OnWorks favicon

mmorph - Online in the Cloud

Run mmorph in OnWorks free hosting provider over Ubuntu Online, Fedora Online, Windows online emulator or MAC OS online emulator

This is the command mmorph that can be run in the OnWorks free hosting provider using one of our multiple free online workstations such as Ubuntu Online, Fedora Online, Windows online emulator or MAC OS online emulator



mmorph - MULTEXT morphology tool


mmorph [ -vh ]

parse only:
mmorph -y | -z [ -a addfile ]
-m morphfile [ -d debug_map ] [ -l logfile ] [ infile [ outfile ]]

mmorph -c | -n [ -t trace_level ] [ -s trace_level ] [ -a addfile ]
-m morphfile [ -d debug_map ] [ -l logfile ] [ infile [ outfile ]]

simple lookup:
mmorph [ -fi ] [ -b | -k ] [ -r rejectfile ]
-m morphfile [ -d debug_map ] [ -l logfile ] [ infile [ outfile ]]

record/field lookup:
mmorph -C classes [ -fU ] [ -E | -O ] [ -b | [ -k ] [ -B class ]]
-m morphfile [ -d debug_map ] [ -l logfile ] [ infile [ outfile ]]

dump database:
mmorph -p | -q
-m morphfile [ -d debug_map ] [ -l logfile ] [ infile [ outfile ]]


In the simplest mode of operation, with just the -m morphfile option, mmorph operates in
lookup mode: it will open an existing database called morphfile.db and lookup all the
string segments (usually corresponding to words) in the input.

To create the database from the lexical entries specified in "morphfile", use -c -m
morphfile. The file morphfile.db should not exist. When the database is complete it will
lookup the segments in the input. If used ineractively (input and output is a terminal), a
prompt is printed when the program expects the user to type a segment string. No
prompting occurs in record/field mode.

To test the rule applications on the lexical entries specified in morphfile, without
creating a database and without looking up segments, use -n -m morphfile. This
automatically sets the trace level to 1 if it was not specified.

In order to do the same operations as above, but on the alternate set of lexical entries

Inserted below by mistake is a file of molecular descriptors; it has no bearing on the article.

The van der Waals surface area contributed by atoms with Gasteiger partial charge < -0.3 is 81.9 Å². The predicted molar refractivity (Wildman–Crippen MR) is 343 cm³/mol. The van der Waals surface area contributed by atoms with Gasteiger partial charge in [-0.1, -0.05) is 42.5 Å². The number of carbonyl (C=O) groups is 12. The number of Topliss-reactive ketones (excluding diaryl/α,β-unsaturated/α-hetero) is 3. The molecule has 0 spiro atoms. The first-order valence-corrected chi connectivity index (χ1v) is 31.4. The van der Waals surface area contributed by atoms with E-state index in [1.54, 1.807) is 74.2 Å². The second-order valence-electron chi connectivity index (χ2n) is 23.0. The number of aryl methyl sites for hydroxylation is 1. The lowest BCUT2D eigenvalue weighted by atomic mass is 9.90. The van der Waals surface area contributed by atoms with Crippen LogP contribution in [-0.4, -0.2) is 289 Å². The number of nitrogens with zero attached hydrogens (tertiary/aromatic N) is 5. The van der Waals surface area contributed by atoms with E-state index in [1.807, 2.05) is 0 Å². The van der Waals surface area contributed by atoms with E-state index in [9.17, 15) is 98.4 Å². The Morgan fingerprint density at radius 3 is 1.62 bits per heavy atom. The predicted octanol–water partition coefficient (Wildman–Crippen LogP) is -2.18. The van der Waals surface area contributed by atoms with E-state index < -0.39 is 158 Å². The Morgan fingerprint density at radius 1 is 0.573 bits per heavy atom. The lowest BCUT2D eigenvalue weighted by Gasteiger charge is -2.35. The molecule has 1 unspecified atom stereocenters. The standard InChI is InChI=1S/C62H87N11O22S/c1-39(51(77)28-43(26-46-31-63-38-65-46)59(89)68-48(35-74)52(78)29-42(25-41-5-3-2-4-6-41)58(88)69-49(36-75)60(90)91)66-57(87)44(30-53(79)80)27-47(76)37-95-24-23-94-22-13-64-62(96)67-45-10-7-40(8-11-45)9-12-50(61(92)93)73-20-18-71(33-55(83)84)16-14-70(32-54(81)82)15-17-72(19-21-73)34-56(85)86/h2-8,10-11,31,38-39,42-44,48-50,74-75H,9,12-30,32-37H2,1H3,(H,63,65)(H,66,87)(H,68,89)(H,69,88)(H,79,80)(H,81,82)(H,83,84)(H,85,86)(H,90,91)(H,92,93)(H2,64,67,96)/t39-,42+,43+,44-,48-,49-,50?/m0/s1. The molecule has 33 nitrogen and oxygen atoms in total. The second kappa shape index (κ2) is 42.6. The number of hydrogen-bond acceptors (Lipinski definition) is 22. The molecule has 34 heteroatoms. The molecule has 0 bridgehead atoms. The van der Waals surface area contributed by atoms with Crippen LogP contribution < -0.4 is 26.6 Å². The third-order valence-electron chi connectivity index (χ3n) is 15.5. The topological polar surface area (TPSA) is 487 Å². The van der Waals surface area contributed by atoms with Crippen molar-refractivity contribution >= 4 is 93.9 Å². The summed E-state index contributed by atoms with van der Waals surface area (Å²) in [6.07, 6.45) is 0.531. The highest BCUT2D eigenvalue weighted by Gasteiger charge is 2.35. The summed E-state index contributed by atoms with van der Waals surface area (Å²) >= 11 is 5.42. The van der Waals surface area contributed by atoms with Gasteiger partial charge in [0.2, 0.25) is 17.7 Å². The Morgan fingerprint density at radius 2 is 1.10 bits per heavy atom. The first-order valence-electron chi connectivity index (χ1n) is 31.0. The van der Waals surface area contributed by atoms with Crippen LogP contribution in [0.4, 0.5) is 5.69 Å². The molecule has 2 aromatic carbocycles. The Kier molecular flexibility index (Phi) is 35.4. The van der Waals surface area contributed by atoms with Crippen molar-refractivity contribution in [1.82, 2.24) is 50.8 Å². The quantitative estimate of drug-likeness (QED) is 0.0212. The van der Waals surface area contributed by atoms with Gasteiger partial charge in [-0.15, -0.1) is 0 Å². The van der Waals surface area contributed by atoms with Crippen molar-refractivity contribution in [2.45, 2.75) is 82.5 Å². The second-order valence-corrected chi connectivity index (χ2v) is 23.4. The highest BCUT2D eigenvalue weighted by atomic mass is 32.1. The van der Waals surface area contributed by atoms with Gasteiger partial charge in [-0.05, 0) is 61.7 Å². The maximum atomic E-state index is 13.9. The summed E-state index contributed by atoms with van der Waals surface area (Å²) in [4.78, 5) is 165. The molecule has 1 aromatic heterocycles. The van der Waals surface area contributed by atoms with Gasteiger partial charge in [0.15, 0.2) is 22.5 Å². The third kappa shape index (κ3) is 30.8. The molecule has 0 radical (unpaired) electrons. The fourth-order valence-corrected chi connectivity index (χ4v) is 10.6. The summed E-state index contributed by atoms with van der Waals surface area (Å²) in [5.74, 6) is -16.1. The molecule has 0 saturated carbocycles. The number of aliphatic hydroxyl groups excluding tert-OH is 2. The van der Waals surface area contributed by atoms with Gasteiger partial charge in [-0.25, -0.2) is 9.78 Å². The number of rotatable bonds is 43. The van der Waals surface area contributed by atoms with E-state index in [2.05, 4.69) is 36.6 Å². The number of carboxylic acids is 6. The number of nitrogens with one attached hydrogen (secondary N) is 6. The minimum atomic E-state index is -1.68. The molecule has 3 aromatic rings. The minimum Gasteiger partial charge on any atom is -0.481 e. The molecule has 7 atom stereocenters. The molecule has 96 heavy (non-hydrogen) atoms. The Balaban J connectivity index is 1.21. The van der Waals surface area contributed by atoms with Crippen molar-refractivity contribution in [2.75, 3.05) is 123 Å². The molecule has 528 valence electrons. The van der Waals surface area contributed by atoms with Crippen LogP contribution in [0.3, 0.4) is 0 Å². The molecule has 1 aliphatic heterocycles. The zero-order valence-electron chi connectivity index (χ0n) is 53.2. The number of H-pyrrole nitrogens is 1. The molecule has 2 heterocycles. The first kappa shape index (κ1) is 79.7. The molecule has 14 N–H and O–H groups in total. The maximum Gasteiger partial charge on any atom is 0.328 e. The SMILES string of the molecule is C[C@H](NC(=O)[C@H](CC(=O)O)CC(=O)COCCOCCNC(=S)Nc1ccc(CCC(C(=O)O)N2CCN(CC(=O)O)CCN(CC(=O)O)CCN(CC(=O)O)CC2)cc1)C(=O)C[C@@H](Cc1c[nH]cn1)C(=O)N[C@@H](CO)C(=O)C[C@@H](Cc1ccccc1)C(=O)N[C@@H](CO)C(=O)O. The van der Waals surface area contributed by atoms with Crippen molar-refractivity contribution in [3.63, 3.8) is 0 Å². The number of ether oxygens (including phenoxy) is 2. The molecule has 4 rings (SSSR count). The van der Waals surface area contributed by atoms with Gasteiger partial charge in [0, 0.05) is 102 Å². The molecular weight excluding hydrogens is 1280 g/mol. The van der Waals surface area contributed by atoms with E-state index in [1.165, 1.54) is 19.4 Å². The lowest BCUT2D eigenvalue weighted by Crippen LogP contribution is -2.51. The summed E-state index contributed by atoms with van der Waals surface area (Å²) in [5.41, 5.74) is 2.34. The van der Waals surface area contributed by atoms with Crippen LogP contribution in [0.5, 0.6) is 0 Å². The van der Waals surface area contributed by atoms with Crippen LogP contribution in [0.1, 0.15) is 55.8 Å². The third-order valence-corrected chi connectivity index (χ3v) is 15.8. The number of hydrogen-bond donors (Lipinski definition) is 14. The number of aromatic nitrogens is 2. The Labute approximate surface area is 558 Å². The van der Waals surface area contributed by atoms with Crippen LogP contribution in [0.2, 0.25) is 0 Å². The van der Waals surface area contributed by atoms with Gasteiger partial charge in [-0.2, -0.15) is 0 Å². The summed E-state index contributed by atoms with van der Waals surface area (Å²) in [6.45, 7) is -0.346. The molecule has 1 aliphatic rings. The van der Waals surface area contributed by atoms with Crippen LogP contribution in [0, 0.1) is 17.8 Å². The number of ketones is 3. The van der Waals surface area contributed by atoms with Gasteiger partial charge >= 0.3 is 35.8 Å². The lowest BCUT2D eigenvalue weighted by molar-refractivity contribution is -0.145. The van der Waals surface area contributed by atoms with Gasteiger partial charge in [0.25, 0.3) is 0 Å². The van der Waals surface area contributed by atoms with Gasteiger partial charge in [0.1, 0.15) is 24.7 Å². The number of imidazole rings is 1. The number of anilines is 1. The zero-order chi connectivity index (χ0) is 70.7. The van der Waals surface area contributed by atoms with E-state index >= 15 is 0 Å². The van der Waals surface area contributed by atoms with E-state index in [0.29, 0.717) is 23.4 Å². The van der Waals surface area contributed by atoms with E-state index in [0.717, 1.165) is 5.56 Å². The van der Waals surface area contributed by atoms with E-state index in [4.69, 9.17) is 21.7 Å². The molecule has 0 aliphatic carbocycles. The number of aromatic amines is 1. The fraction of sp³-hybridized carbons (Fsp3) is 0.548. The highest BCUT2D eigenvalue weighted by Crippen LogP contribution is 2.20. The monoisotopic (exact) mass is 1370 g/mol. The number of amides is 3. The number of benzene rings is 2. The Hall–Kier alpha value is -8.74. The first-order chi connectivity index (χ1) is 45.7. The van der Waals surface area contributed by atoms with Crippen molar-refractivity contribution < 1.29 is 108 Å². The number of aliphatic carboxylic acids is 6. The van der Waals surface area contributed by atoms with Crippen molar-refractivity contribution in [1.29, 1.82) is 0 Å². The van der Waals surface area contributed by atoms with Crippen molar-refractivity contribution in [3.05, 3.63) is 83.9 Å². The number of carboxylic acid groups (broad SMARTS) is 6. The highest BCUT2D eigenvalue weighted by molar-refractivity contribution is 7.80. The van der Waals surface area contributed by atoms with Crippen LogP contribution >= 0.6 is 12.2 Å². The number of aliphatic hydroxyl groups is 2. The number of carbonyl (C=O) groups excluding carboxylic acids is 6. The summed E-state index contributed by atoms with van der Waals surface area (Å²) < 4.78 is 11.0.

in addfile, use the extra option -a addfile. The lexical entries in morphfile will be
ignored. This is useful when making additions to a standard morphological description.
Be aware that entries added to the database morphfile.db do not replace existing ones.

How to test a morphological description
Use the -n option. In the Grammar section, specify goal rules that will match the desired
results. In the Lexicon section specify the lexical items you want to test. When running
all rules will be applied (recursively) to the lexical items, if the rule is a goal, then
the result of the application is printed on the output.

Suggestion: Put the two parts mentioned above (goal rules and Lexicon section) in separate
files and reference these files with an #include directive where they should occur in the
main input file.

If you are using an existing description and want to test only new lexical entries, use
the options -n -a addfile, and put the lexical entries in addfile.


-a addfile
Ignore lexical entries in morphfile, take them from addfile instead.

-B class
Specifies the record class that occurs before the beginning of a sentence.
Capitalized words occurring just after such records will also be looked up with all
their letters converted to lowercase (according to LC_CTYPE, see below).